Orica has won an award for its research into ultra-high intensity blasting.
The group's Dr. Geoff Brent and his research team have been awarded the 2014 CEEC Medal by the coalition for Eco-Efficient Comminution.
Brent was congratulated bu Orica managing director Ian Smith, who said "the quest to use chemical energy in explosives to improve ore fragmentation and deliver a step change in mine processing efficiency has been a priority".
“This research is a demonstration of Orica’s commitment to the development of resourceful solutions through innovation to improve mine productivity. The use of electricity to mill ore is usually the largest consumer of energy on a mine site and ore comminution constitutes a significant percentage of electricity consumed worldwide,” Smith said.
“Independent modelling has indicated that increasing the explosive energy by several fold can lead to increases in mill circuit throughput of up to 40 per cent and savings of tens of millions of dollars annually."
Brent explained that to date it has not been possible to blast at these ultra-high explosive energies or powder factors due to both safety and environmental concerns, however it has been needed in mining as by utilising explosive energy in the pit to produce much finer ore miners can increase efficiency and throughput of the downstream comminution processes of crushing and milling.
The overall energy consumption across the mining and milling cycle can be reduced with a consequent reduction in emissions, providing a step-change in ore processing.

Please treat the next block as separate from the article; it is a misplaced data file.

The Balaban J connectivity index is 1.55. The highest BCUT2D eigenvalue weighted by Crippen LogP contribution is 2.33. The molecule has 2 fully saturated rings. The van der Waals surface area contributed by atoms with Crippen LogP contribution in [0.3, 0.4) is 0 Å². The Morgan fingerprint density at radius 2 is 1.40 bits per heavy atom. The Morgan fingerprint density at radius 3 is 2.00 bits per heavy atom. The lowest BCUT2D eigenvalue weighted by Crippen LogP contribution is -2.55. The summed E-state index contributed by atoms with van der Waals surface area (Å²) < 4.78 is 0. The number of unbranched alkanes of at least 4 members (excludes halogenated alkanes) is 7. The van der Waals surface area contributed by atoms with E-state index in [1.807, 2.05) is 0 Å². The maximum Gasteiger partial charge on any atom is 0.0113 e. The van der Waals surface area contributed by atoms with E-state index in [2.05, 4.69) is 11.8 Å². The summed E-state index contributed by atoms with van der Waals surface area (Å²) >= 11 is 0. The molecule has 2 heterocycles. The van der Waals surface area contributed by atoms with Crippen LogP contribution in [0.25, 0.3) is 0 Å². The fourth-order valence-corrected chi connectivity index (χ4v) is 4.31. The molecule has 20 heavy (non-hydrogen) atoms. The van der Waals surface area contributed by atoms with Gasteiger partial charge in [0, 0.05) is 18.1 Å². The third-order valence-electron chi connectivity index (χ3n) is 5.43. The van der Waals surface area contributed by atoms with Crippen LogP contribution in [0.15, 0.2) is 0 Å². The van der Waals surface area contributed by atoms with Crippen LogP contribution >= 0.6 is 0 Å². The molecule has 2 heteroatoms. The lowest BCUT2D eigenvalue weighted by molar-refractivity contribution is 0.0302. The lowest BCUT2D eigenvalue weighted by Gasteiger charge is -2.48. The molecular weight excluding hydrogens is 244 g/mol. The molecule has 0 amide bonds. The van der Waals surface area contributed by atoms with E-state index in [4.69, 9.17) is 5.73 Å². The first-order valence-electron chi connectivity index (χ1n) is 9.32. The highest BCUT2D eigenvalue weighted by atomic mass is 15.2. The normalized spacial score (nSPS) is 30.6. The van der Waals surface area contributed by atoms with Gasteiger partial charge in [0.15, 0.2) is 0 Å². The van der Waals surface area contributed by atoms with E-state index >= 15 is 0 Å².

"The new technique demonstrated for the first time that not only can these ultra-high energies be safely utilised but they can also deliver improved mine productivity and reduce environmental impacts in open pit mines," Brent stated.
"The key to the breakthrough has been to use the rock itself to contain the explosive energy by the selective deployment of state-of-the-art digital electronic initiation systems in novel blast designs. The new method was thoroughly tested in blast models and then verified in large scale production blasts.
"This breakthrough approach is particularly important given the worldwide trend of decreasing ore grades.More ore needs to be ground and processedin order to achieve production targets and this method has the potential to generate a step change in mine productivity, particularly in complex or lower grade ore bodies.It can render ore bodies that might ordinarily be uneconomic both affordable and practical to extract,” Brent said.
He went on to say the technique has the potential to cut emissions associated with grinding by close to a third.